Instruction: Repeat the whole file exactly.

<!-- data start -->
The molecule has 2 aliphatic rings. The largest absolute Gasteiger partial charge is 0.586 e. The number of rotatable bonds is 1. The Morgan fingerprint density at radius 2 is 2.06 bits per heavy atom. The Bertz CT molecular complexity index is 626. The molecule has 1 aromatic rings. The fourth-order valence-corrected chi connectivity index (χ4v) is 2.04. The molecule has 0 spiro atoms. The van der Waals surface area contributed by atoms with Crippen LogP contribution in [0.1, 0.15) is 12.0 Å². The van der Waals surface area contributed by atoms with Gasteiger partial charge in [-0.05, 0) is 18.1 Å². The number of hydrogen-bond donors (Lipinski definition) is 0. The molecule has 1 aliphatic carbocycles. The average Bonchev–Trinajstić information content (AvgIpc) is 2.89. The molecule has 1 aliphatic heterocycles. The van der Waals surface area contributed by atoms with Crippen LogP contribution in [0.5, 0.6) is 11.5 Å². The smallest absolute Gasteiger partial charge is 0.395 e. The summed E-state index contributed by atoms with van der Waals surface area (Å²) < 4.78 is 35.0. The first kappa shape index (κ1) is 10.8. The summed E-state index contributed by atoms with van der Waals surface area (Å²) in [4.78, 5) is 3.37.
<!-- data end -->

The molecule has 2 aliphatic rings. The largest absolute Gasteiger partial charge is 0.586 e. The number of rotatable bonds is 1. The Morgan fingerprint density at radius 2 is 2.06 bits per heavy atom. The Bertz CT molecular complexity index is 626. The molecule has 1 aromatic rings. The fourth-order valence-corrected chi connectivity index (χ4v) is 2.04. The molecule has 0 spiro atoms. The van der Waals surface area contributed by atoms with Crippen LogP contribution in [0.1, 0.15) is 12.0 Å². The van der Waals surface area contributed by atoms with Gasteiger partial charge in [-0.05, 0) is 18.1 Å². The number of hydrogen-bond donors (Lipinski definition) is 0. The molecule has 1 aliphatic carbocycles. The average Bonchev–Trinajstić information content (AvgIpc) is 2.89. The molecule has 1 aliphatic heterocycles. The van der Waals surface area contributed by atoms with Crippen LogP contribution in [0.5, 0.6) is 11.5 Å². The smallest absolute Gasteiger partial charge is 0.395 e. The summed E-state index contributed by atoms with van der Waals surface area (Å²) < 4.78 is 35.0. The first kappa shape index (κ1) is 10.8. The summed E-state index contributed by atoms with van der Waals surface area (Å²) in [4.78, 5) is 3.37.